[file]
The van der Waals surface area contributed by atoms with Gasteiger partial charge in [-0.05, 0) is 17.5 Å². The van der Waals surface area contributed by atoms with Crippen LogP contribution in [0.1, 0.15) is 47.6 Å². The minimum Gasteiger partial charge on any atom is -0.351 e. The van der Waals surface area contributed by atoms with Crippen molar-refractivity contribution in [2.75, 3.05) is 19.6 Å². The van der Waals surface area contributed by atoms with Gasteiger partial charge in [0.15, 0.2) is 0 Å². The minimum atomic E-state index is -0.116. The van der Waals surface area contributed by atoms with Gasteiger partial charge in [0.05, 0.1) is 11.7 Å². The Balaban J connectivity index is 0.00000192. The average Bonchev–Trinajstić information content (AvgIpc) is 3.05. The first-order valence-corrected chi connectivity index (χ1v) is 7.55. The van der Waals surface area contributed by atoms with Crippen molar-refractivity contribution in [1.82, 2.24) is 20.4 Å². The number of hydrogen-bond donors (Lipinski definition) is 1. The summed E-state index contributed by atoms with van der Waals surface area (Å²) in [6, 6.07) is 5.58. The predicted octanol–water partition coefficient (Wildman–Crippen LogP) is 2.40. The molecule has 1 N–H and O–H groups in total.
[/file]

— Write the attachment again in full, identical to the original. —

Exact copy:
The van der Waals surface area contributed by atoms with Gasteiger partial charge in [-0.05, 0) is 17.5 Å². The van der Waals surface area contributed by atoms with Crippen LogP contribution in [0.1, 0.15) is 47.6 Å². The minimum Gasteiger partial charge on any atom is -0.351 e. The van der Waals surface area contributed by atoms with Crippen molar-refractivity contribution in [2.75, 3.05) is 19.6 Å². The van der Waals surface area contributed by atoms with Gasteiger partial charge in [0.15, 0.2) is 0 Å². The minimum atomic E-state index is -0.116. The van der Waals surface area contributed by atoms with Gasteiger partial charge in [0.05, 0.1) is 11.7 Å². The Balaban J connectivity index is 0.00000192. The average Bonchev–Trinajstić information content (AvgIpc) is 3.05. The first-order valence-corrected chi connectivity index (χ1v) is 7.55. The van der Waals surface area contributed by atoms with Crippen molar-refractivity contribution in [1.82, 2.24) is 20.4 Å². The number of hydrogen-bond donors (Lipinski definition) is 1. The summed E-state index contributed by atoms with van der Waals surface area (Å²) in [6, 6.07) is 5.58. The predicted octanol–water partition coefficient (Wildman–Crippen LogP) is 2.40. The molecule has 1 N–H and O–H groups in total.